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Google bans another Android app! All UK phone users must delete it now

Android users are being warned, once again, that their phones could be at risk from hackers and this time it’s those in the UK that appear most vulnerable. A popular app, which was recently been banned by Google, has been using a sneaky tactic to install the vicious bank hacking Sharkbot malware onto devices and if you downloaded it from the Play Store you must delete it now.

According to the security team at Bitdefender, the application called X-File Manager was able to avoid Google’s strict rules by not featuring anything sinister when appearing on the Play Store.

In fact, the app worked as advertised and nobody would ever know that anything was wrong.

However, once installed onto a device, a pop-up message soon appears on the display warning that the application needs a vital update. Instead of this upgrade coming via the official Play Store, phone owners are taken to third-party websites where malware is then deposited right onto the device.

By using this so-called “Dropper” tactic, it’s less likely that Google will ever discover the dangerous application or remove it from its store.

Explaining more about this tactic, Bitdefender said: “The Google Play Store would likely detect a trojan banker uploaded to their repository, so criminals resort to more covert methods. One way is with an app, sometimes legitimate with some of the advertised features, that doubles as a dropper for more insidious malware.”

It’s thought that X-File Manager was downloaded over 10,000 with the majority of installs taking place in the UK.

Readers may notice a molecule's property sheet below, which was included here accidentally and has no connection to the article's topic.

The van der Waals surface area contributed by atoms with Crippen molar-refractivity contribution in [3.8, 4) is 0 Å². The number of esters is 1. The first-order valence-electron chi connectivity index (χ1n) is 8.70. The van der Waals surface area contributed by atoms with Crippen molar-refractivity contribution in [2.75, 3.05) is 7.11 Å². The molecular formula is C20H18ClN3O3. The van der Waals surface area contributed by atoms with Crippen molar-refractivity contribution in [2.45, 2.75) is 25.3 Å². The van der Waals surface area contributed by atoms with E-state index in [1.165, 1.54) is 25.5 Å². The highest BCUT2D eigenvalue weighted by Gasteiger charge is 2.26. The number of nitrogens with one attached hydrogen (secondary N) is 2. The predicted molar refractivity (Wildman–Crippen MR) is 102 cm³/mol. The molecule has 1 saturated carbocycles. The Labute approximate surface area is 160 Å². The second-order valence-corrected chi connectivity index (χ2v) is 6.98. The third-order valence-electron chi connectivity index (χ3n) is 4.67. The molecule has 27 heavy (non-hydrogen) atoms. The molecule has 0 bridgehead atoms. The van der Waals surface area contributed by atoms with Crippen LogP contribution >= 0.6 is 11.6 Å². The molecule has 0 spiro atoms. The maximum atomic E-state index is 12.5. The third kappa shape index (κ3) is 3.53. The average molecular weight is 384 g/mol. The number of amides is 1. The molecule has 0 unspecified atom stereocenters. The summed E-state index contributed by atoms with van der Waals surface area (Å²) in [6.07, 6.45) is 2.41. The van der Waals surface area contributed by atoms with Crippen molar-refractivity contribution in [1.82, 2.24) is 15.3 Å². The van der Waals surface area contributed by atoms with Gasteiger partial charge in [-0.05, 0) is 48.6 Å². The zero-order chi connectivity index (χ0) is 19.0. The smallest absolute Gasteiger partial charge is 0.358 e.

If you think you may have been one of the unlucky ones to be duped you must remove the app without delay as your phone may be infected with Sharkbot and that could mean your bank account is at risk.

This vicious malware is fully capable of stealing bank details. Once this data is in the hands of hackers it can then be used to siphon money and make transactions without the owner’s permission.

“A common theme we’ve noticed in the last few months consists of malicious apps distributed directly from the Google Play Store. If something comes from an official store, people could be inclined to believe it’s safe. Our research has shown this to be false, many times over.”

As a guide, before downloading any apps it’s a good idea to check the reviews and look out for negative comments.

Once installed, be careful about updating the app especially if the application starts directing you to websites that have no affiliation with the Play Store.

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